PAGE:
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Showing posts from October, 2012

The History of Halloween

Welcome to the History of Halloween. Every year, tons of kids around the USA dress up in costumes and go trick or treating, but what's the real history behind this holiday?

Well, if you're interested, you've come to the right place. You'll find navigation on the side menu. The sections are Holiday Origins, Creepy Videos Clips, The Great Pumpkin, Ghost Stories, Around the World, Historic Haunts, Halloween Treats, Jack-O-Lantern Cut Outs, Fast Facts and Boo-ography.

Holiday Origins: Here you can learn all about the origins of Halloween, from ancient times to modern day. Also, read about the evolution of Halloween as a holiday.

Creepy Video Clips: Check out these video clips about ghost stories and folklore. Choose a video from the left hand menu and it will play in the center video pane. Learn about the ghost Lavender and Barnsley Gardens if you dare! You can even find out about some of the ghosts haunting the Wild, Wild West.

The Great Pumpkin: Here you can learn all ab…

Battling with Batteries

By Donna J. Jodhan

I often get asked how I deal with batteries and here is my response.

There are a few things for me to deal with when interacting with batteries:
-First, I need to know the size of the batteries needed.
-Second, I need to know how many batteries are needed.
-Third and most important of all, I need to know which way to insert my batteries. 

Through experience, I can normally tell which size of battery is needed for whatever I am working with.  Most times it is either AA (double a) or AAA (triple A) size batteries or in some cases it is the good old C battery or the larger one.  However, I am sometimes fooled between determining whether or not it is a triple a battery or one of those little round batteries.

The number of batteries needed usually depends on the number of slots within the battery compartment.  However, in the case of those little round batteries, it is sometimes difficult to tell how many are needed.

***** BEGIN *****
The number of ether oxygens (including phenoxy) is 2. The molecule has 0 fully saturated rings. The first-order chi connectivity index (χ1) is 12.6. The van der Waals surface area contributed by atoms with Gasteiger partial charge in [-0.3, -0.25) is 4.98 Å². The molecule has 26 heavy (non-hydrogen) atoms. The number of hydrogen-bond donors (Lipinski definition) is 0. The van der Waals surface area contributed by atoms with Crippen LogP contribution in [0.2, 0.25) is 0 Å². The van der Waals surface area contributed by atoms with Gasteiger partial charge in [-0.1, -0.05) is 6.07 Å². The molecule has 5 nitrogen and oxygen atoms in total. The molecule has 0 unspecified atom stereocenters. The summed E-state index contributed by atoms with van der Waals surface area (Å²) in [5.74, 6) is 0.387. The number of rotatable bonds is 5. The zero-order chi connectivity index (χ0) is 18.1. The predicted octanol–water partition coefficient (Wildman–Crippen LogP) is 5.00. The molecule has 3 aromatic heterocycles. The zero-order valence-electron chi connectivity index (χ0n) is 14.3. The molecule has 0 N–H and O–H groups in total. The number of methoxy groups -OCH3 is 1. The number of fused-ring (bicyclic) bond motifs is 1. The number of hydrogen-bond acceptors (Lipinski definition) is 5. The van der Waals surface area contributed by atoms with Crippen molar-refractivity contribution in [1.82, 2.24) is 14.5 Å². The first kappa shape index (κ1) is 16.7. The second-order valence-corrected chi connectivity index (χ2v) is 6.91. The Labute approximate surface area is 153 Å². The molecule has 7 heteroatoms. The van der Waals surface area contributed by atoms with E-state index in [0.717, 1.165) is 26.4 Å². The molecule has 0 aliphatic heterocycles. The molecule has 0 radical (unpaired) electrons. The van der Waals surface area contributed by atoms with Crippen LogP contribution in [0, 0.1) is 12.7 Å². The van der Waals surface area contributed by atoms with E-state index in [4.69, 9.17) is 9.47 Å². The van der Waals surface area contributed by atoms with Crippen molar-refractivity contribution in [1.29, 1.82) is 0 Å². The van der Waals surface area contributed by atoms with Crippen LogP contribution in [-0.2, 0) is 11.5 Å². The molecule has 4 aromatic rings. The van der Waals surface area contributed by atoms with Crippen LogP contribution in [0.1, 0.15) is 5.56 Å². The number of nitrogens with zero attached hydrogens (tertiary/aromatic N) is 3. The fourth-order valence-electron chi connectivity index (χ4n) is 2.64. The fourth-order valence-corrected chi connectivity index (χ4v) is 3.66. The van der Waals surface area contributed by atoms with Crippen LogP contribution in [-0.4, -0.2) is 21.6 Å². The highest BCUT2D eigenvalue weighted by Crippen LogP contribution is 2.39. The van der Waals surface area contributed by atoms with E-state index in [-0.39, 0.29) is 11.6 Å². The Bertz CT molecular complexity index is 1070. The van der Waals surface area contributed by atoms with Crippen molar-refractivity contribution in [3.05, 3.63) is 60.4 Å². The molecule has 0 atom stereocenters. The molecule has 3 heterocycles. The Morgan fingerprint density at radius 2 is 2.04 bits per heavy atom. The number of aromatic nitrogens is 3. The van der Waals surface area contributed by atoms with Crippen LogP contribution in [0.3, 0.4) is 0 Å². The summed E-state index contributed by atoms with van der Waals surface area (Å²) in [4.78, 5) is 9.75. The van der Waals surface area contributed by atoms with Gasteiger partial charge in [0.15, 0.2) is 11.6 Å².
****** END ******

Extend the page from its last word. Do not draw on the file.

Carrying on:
The most difficult part in dealing with batteries is to deter…

JAWS 14 vs. NVDA

Robert Kingett, a guest blogger, discusses the new features of the JAWS 14 screen reader, as well as how it compares to NVDA. He also lists several NVDA bug fixes.

The Tools of New York Point

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This wood and nickel-plated brass desk slate was set up to write in the New York Point system.
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Our APH museum has a lot of braille-writing tools. We have the first successful mechanical braille writer, invented in Illinois in 1892. We have handwriting guides and slates in many shapes and sizes. We even have tools for writing in other systems that competed with the Braille system in the 19th century. So when Lisa Parker of Wellston, OH went online in search of information about her great grandmother's strange old clipboard and that stack of dotted cards, it did not take her long to stumble across our website.

Her great grandmother, Maude Gilliland Burton, had had an interesting life. Blinded at birth by a doctor's mistake, she had attended the Ohio School for the Blind in Columbus from 1900-1907 but returned home to graduate. She married a local farmer, Walter Burton, raised a son on the family farm they bought from her parents, and from all accounts lived and…

How Close is Disability?

Forging New Learning Pathways Using Bookshare

Roger Price, a Texas teacher in Keller ISD, Fort Worth, recalls many years of observing his students who are blind and visually impaired struggle to keep up with their reading assignments. In the past, these students were routinely burdened with heavy volumes of printed textbooks. Images and photos were low quality, text was black and white, and students would straddle their desks to read the large print – requiring extra space to accommodate their learning needs; indications of being labeled ‘different’. Mr. Price says, “Advancements in reading technologies and the availability of accessible educational materials in digital and audio formats have given my students more freedom to forge new learning experiences.”

“The Keller ISD school district has made technology and digital accessible books a priority for students with qualifying print disabilities,” said Jill Ross, Special Education Coordinator for the district. “Today, many of our students are comfortable using MacBooks, iPads, …

The Long and Winding Road: APH’s Annual Meeting in Kentucky

IDEAL Currency Identifier from U.S. Department of Education